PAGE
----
Resentimiento en adolescentes escolares de condición socio-económica alta y baja
Ramón León,Roxana Gómez Sánchez Lembcke
Revista de Psicología , 1988,
Abstract: El resentimiento de adolescentes escolares, de ambos sexos, de nivel socioeconómico bajo y adolescentes mujeres de nivel alto fue explorado con la Escala de León el al. y la sub-escala de Buss-Dutkee. Con la primera, no se detectaron diferencias sexuales al interior del nivel bajo, pero si a nivel socioeconómico (mayor resentimiento en las adolescentes de nivel bajo), encontrándose también diferencias con ítem específicos. Con la sub-escala de Buss-Dutkee, los sexos diferían solamente en un ítem (7); pero a nivel socioeconómico se advirtieron diferencias en cuatro de los ocho ítem.
Portraying the Expression Landscapes of B-CellLymphoma-Intuitive Detection of Outlier Samples and of Molecular Subtypes
Lydia Hopp,Kathrin Lembcke,Hans Binder,Henry Wirth
Biology , 2013, DOI: 10.3390/biology2041411
Abstract: We present an analytic framework based on Self-Organizing Map (SOM) machine learning to study large scale patient data sets. The potency of the approach is demonstrated in a case study using gene expression data of more than 200 mature aggressive B-cell lymphoma patients. The method portrays each sample with individual resolution, characterizes the subtypes, disentangles the expression patterns into distinct modules, extracts their functional context using enrichment techniques and enables investigation of the similarity relations between the samples. The method also allows to detect and to correct outliers caused by contaminations. Based on our analysis, we propose a refined classification of B-cell Lymphoma into four molecular subtypes which are characterized by differential functional and clinical characteristics.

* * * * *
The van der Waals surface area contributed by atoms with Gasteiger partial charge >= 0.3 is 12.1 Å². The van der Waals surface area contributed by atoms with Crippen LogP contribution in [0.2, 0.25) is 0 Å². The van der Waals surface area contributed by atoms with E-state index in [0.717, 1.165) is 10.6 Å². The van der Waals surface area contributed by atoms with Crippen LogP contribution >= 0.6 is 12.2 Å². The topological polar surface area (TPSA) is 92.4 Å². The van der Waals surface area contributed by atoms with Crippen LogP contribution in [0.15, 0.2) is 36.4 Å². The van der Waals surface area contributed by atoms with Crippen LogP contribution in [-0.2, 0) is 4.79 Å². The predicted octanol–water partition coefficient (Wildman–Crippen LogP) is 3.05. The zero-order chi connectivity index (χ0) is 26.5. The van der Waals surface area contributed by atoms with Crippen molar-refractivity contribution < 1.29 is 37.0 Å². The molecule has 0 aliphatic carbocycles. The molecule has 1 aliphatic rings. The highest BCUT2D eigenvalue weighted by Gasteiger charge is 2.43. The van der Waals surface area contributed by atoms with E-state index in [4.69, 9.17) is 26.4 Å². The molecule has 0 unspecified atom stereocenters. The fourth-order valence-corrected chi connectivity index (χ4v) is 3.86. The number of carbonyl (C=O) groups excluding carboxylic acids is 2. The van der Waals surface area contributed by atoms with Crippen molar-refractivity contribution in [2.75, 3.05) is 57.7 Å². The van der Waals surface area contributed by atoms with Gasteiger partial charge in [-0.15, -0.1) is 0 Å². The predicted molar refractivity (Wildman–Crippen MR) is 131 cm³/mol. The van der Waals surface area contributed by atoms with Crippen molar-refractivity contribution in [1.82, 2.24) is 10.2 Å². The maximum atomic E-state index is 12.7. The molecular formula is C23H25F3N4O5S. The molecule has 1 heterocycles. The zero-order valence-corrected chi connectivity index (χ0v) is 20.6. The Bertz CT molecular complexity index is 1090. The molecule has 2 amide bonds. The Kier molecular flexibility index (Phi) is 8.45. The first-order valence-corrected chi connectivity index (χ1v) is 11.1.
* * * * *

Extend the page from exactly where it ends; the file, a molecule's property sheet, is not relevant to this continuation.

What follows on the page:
Anticuerpos IgA secretorios de la leche materna protectores contra la infección por Cryptosporidium parvum
Parasitología al día , 2001, DOI: 10.4067/S0716-07202001000100001
Abstract: the protective effect of breast milk from 150 women on infection produced by protozoa cryptosporidium parvum of children under 2 years old living in a shantytown nearby lima, perú was studied. breast milk had specific secretory inmunoglobulin a (siga) antibodies to c. parvum antigen determined by inmunoelectrotransfer blot (eitb) assay. each mother secreted milk with different composition of specific secretory iga antibodies against 15 proteins of c. parvum antigen with molecular weight 15-158 k-da, remained constant during the 24 month lactation period. the risk of c. parvum infection was reduced in children breast milk with specific secretory iga against proteins of high molecular weight c. parvum antigen (158, 123 y 97 k-da), protecting the breast fed baby from infection
Impact of Fast-Track Concept Elements in the Classical Pancreatic Head Resection (Kausch-Whipple Procedure)